Gender Equality in the Workplace

Gender Equality in the Workplace: Where Are Our Female Leaders?

by Marina Arnaud

Canada is ranked among the top 10 countries in women’s equality in the workplace, however, women continue to be underrepresented in political and professional leadership positions.

Canadian women account for 51% of the country’s working-age population and hold 56% of advanced degrees, but they make up just 47% of the labour force and contribute 41% of total GDP. Achieving women’s equality in the workplace will enable more women to ascend to leadership positions and become role models for other women and girls.

As we wrap up Gender Equality Week, we invite Canadian businesses and decision makers to reflect on the challenges women face in achieving equality in the workplace and focus on the steps they can take to improve the participation and inclusion of women in leadership positions.

The Facts*

1) Although 53% of the degree holders in Canada are female, women are a minority of corporate leaders and predominantly occupy staff positions that provide fewer paths to leadership. 

Women make up approximately 45% of all entry-level employees, but only 25% of vice presidents and 15% of CEOs in Canada. When moving from entry to manager levels, women are 30% less likely to get promoted than men. When moving from director to vice-president levels, men advance three times more than women.

2) Women still account for the majority of time spent in unpaid work.

In Canada, women devote 254 minutes per day to unpaid work compared to 160 minutes for males. Although an increasing number of men are playing a more active role at home, women still carry a disproportionate share of responsibility for unpaid work, leaving them with less time and energy to focus on their careers. As a result, women generally perform fewer paid hours than men and are more likely to experience work absences and interruptions—both scheduled absences related to childbearing and rearing and sporadic absences related to a child’s illness. Research has linked the stigmatization of work absences and interruptions to fewer promotion opportunities and earnings increases.

3) Most women are employed in traditionally female occupations, which are also the lower-paying ones.

Female-dominated occupations (e.g. teaching, nursing and health-related occupations, social work, clerical or other administrative positions, and sales and services) tend to be compensated at lower wage rates than male-dominated occupations—even when they involve the same skill level. In fact, men out-earn women in every occupational group, and even in female-dominated occupations, men are promoted higher and faster than women (a phenomenon called the “glass escalator”).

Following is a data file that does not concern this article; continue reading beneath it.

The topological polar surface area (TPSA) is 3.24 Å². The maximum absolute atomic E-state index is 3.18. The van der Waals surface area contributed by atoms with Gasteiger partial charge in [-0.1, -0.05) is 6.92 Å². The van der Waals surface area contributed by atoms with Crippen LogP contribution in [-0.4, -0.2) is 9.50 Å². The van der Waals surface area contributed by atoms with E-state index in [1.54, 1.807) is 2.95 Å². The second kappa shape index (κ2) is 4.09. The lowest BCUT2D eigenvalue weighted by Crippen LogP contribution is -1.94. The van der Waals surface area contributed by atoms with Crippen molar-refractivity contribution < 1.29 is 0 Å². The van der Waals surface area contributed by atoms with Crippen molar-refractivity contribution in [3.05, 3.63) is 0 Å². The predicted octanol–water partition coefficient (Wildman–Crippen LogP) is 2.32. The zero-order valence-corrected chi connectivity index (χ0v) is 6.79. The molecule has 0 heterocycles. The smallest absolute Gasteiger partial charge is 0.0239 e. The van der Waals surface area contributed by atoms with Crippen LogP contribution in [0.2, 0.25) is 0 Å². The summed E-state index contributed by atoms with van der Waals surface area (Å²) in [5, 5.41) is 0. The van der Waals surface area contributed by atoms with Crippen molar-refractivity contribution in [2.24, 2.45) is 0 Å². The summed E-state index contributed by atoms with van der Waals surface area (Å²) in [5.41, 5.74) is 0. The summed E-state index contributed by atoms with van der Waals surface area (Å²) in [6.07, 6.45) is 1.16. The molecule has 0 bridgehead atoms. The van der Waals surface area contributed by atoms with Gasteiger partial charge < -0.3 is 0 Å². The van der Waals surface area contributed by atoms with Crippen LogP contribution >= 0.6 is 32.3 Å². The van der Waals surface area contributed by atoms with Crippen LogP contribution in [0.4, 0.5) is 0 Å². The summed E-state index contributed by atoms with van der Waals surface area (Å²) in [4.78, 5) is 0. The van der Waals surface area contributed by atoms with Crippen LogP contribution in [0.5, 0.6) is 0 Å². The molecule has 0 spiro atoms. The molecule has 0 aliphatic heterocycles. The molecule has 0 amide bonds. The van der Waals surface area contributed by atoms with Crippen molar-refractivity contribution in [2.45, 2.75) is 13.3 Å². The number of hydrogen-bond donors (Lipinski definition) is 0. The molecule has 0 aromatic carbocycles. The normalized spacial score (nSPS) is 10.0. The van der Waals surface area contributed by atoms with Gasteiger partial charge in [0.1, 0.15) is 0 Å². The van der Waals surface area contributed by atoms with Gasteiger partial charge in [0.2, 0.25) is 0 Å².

4) The gender wage gap is far from being closed in Canada, no matter what measure of earnings is used.

Considering the annual earnings of full-time, full-year workers, women earn $0.74 for every dollar earned by men. Considering the hourly wages of full-time workers, women earn $0.88 for every dollar earned by men. Gender-based pay inequality tends to diminish with increasing levels of education, yet it still exists. Women who hold a Bachelor’s level earn on average $0.90 for every dollar earned by men.

5) Lack of reliable and affordable child care inhibits the participation of mothers in the labour market.

Research demonstrates that the labour supply of mothers is sensitive to variations in the cost of child care. With its universal child care system and the lowest daycare fees in Canada, Quebec also has the lowest gender employment gap in the country. In Ontario and British Columbia, where daycare fees are the highest, the employment rates of women were below the national average, while the employment rates of men were equivalent to the national average.

A comprehensive study by the McKinsey Global Institute concluded that taking steps to fix gender inequality in the workplace could boost Canada's economy by $150-billion. Gender equality benefits everyone!

What is the YWCA Metro Vancouver doing to promote gender equality in the workplace and help more women ascend into leadership roles?

  • We advocate for universal early learning and child care, which increases mothers’ participation in the labour force, contributing to their long-term economic security, higher tax revenue yields and fewer labour shortages.
  • We advocate for work/life balance and family-friendly workplaces. Flexible work arrangements, including distance-working and flexible schedules, provide for better retention of female leaders within organizations, which become part of the talent pipeline eventually moving into senior management positions.
  • We provide mentorship programs for young girls giving them the opportunity to meet positive role models, explore their career and education options, learn leadership skills and better prepare for their futures.
  • We provide employment programs such as FOCUS@Work that empower women in job search and career transition.
  • We provide a myriad of services for single mothers to reduce the barriers to their full participation in education, employment and economic independence.

* The facts presented in this text are supported by data collected by Statistics Canada, Women and Paid Work and McKinsey Global Institute, The power of parity: Advancing women’s equality in Canada.